Parasomnia Acknowledges Michigan Bands

Renowned Hollywood horror film director William Malone’s latest DVD release, Parasomnia, has a plot line that includes a significant nod to some of Michigan’s garage rock bands of the 1960’s. Malone, who was born in Lansing and played in a rock and roll band there in the 60’s, is probably best known for his 1999 big screen remake of the classic House On Haunted Hill and for 2002’s nightmarish FeardotCom.

Parasomnia’s hero, Danny Sloan (Dylan Purcell), works in a record shop and collects garage band 45’s. In an early scene set in the store, Danny mentions several Michigan groups from the 60’s during a discussion with Phil (Phil Newby), a friend and fellow collector. Danny refers to The 5 Emprees, The Sheffields, The Rationals, and Malone’s Lansing band, The Plagues. During their conversation, “My Lovin’ Days Are Through” by The Sheffields is playing in the background. The Plagues’ “I’ve Been Through It Before” is used during another scene.  These titles, like those of the other Michigan songs used in the film, are cleverly tied to the story that is unfolding onscreen.

Dick Wagner’s first important group, The Bossmen, gets the lion’s share of the attention given to the garage bands in the film. Formed in Saginaw, The Bossmen put out a half dozen Wagner-penned singles on a variety of tiny Michigan labels from 1964 to 1967. Danny reveals to Phil that he has all of them in his collection except for the hard-to-find Lucky Eleven single, You’re The Girl For Me” b/w “Wait And See”. Phil mentions to Danny that he recently met Pete Woodman, The Bossmen’s original drummer, at a record shop in Detroit and that he might be able to get a copy of the elusive Lucky Eleven 45 from him.

The title of The Bossmen’s “You’re The Girl For Me” takes on added significance when Danny comes upon Laura Baxter (Cherilyn Rae Wilson) while visiting a friend undergoing drug rehab at the local Community Health Center. Laura is suffering from a rare disorder called Kleine-Levin Syndrome. Sometimes referred to as “Sleeping Beauty Syndrome”, it is a neurological affliction that is one of the more serious sleep disorders listed under the general heading of Parasomnias. Laura’s severe case of Kleine-Levin Syndrome is causing her to literally sleep her life away.

Unfortunately, Laura’s room is located near a cell housing a diabolical master hypnotist and psychopath named Byron Volpe (Patrick Kilpatrick), who has the power to invade Laura’s dreams with homicidal results. Can Danny, who falls in love with the seemingly innocent and nearly helpless Laura, somehow save her from the evil Volpe?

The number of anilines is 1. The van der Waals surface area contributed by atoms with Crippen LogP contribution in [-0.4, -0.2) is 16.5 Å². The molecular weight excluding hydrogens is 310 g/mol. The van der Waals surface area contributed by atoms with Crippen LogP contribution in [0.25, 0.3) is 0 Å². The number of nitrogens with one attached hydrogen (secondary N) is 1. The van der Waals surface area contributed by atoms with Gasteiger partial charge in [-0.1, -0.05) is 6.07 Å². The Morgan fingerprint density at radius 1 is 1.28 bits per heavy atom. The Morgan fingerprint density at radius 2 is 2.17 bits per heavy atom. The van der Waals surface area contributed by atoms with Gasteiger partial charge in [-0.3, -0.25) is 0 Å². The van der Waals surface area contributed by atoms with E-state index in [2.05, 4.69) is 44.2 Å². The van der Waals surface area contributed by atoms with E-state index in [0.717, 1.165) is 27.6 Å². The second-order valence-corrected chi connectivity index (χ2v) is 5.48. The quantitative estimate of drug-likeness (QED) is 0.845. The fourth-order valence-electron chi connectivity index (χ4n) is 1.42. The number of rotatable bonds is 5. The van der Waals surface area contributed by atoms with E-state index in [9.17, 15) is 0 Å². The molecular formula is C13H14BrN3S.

While Danny is trying to figure out a way to help Laura, Phil promises to get him a copy of the “You’re The Girl For Me” single. This second scene in the record shop features “Bad Girl”, another Bossmen single, as a musical foreshadowing technique in the story.

There are no more sequences using Michigan tunes until the final scene and the roll of the credits when we hear the original version of “You’re The Girl For Me” blended in with a new and nearly identical re-recording of the song done especially for the film by Dick Wagner.

Both Lynn-J and I enjoyed Parasomnia and found it highly entertaining, as did the other two couples we watched it with. Bill Malone is a very talented director and Parasomnia, like his other films, is visually impressive. I particularly liked the dark dream sequences that reflected the hold that Volpe had over Laura while she was asleep.

There are some very violent and gory scenes in the movie, but you never get the feeling that Malone uses it to pander to the audience. As he explains in one of the interviews contained in the DVD; “It’s harder to scare audiences today, but violence can be overused…it should be a punctuation to a scene”.

Besides the actors mentioned above, the excellent cast includes veterans such as Timothy Bottoms, Sean Young, Jeffrey Combs from Re-Animator and Kathryn Leigh Scott from TV’s Dark Shadows.

I thought the cinematography was far above what one might expect in a low budget film, and I fully expect that it will become a cult favorite DVD in the future. Since Parasomnia was an independent feature, the director could bring in things from his own past, hence the Michigan rock references and also Danny’s character, loosely based on Malone as a young man.

If you look closely at the end credits, you will see that Malone thanks a number of Michigan bands from the 1960’s; The 5 Emprees, The Plain Brown Wrapper, The Ones, The Ferraris, The Saharas, The Sheffields, The Bossmen, The Rationals, and Terry Knight and The Pack. He also mentions Dave Kalmbach of Fenton Records who recorded the three Plagues’ singles.